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INTRODUCTION

These disorders are discussed together because they cause weakness or changes in salience of the musculature but are not strictly speaking disease of muscle, instead having their origins in problems with the terminal motor axons or neuromuscular junction, the ends of the line in motor transmission, so to speak. Their pathophysiology and clinical features sometimes overlap with immune mechanisms that underlie a number of them. In most ways, however, they stand apart from each other but are most efficiently described together here.

DISORDERS OF THE NEUROMUSCULAR JUNCTION

Included under this category is a group of diseases, the most important of which is myasthenia gravis. Most of these disorders exhibit the characteristic and striking features of fluctuating weakness and fatigability of muscle. Some degree of weakness is usually present at all times but it is made worse by activity. The weakness and fatigability reflect physiologic abnormalities of the neuromuscular junction that are demonstrated by clinical signs and by special electrophysiologic testing. As an aid to understanding the diseases discussed in this chapter, the reader should consult the discussion of the structure and function of the neuromuscular synapse given in Chap. 2.

Myasthenia Gravis

The cardinal feature of myasthenia gravis, usually referred to simply as myasthenia, is fluctuating weakness of voluntary (skeletal) muscles, particularly those innervated by motor nuclei of the brainstem, that is, ocular, masticatory, facial, deglutitional, and lingual. Manifest weakening during continued activity, quick restoration of power with rest, and dramatic improvement in strength following the administration of anticholinesterase drugs such as neostigmine are the other notable characteristics. Myasthenia is an immune disease in which circulating antibodies against components of the motor postsynaptic membrane and subsequent structural changes in that membrane explain virtually all the features of the disease.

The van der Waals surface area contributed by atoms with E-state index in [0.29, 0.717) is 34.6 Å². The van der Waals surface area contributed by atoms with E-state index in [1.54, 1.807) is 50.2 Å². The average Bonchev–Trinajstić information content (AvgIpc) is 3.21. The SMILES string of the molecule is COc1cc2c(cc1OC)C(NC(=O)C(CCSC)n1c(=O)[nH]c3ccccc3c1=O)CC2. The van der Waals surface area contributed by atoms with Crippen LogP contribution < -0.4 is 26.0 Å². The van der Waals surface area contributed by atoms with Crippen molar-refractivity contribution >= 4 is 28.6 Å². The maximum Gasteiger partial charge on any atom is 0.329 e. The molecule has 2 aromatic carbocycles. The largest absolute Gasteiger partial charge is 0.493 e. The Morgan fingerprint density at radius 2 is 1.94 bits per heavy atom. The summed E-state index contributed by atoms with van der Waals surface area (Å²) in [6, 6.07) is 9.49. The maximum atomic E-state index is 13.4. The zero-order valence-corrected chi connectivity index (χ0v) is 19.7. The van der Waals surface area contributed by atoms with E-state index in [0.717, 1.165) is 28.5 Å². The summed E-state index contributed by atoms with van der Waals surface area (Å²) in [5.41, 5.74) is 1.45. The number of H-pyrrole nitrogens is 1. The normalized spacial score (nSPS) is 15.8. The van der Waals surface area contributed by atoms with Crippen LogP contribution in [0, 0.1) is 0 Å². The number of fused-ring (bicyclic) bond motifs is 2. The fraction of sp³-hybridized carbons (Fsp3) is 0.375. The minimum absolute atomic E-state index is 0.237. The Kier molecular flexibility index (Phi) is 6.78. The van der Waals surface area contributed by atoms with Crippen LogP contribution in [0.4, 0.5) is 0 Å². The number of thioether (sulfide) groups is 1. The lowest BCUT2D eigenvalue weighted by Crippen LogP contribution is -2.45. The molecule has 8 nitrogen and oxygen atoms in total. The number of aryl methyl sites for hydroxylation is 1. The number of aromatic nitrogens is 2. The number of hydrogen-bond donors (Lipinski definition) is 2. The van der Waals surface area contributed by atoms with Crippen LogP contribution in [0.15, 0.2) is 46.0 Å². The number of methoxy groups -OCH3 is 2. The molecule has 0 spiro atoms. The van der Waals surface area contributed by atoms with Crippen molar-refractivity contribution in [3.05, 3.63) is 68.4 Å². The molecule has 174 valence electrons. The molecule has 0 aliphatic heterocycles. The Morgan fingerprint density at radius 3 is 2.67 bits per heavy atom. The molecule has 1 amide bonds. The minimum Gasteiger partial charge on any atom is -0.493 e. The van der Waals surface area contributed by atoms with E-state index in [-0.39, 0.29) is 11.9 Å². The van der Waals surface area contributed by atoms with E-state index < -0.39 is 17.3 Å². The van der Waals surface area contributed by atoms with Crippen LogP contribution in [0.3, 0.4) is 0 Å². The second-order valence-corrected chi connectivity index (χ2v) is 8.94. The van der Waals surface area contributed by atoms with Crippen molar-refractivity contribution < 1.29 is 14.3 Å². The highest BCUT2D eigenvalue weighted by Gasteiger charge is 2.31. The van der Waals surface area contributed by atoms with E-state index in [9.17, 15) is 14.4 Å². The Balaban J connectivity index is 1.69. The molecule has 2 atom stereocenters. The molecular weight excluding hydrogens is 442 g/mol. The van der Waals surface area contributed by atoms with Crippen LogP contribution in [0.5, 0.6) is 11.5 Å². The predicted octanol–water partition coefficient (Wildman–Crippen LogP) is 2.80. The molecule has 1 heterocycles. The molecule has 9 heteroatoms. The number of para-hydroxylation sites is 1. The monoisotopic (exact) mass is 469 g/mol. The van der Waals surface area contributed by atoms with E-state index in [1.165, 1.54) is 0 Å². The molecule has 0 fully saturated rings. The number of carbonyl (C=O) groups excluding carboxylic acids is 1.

Historical note

Several students of medical history affirm that Willis, in 1672, gave an account of a disease that could be none other than myasthenia gravis. Others give credit to Wilks (1877) for the first description and for having noted that the medulla was free of disease, in distinction to other types of bulbar paralyses. The first reasonably complete accounts were those of Erb (1878), who characterized the disease as a bulbar palsy without an anatomic lesion, and of Goldflam (1893); for many years thereafter, the disorder was referred to as the Erb-Goldflam syndrome. Jolly (1895) was the first to use the name myasthenia gravis, to which he added the term pseudoparalytica to indicate the lack of structural changes at autopsy. Also it was Jolly who demonstrated that myasthenic weakness could be reproduced in affected patients by repeated faradic stimulation of the motor nerve and that the “fatigued” muscle would still respond to direct galvanic stimulation of its membrane. Interestingly, he suggested the use of physostigmine as a form of treatment but there the matter rested until Reman, in 1932, ...

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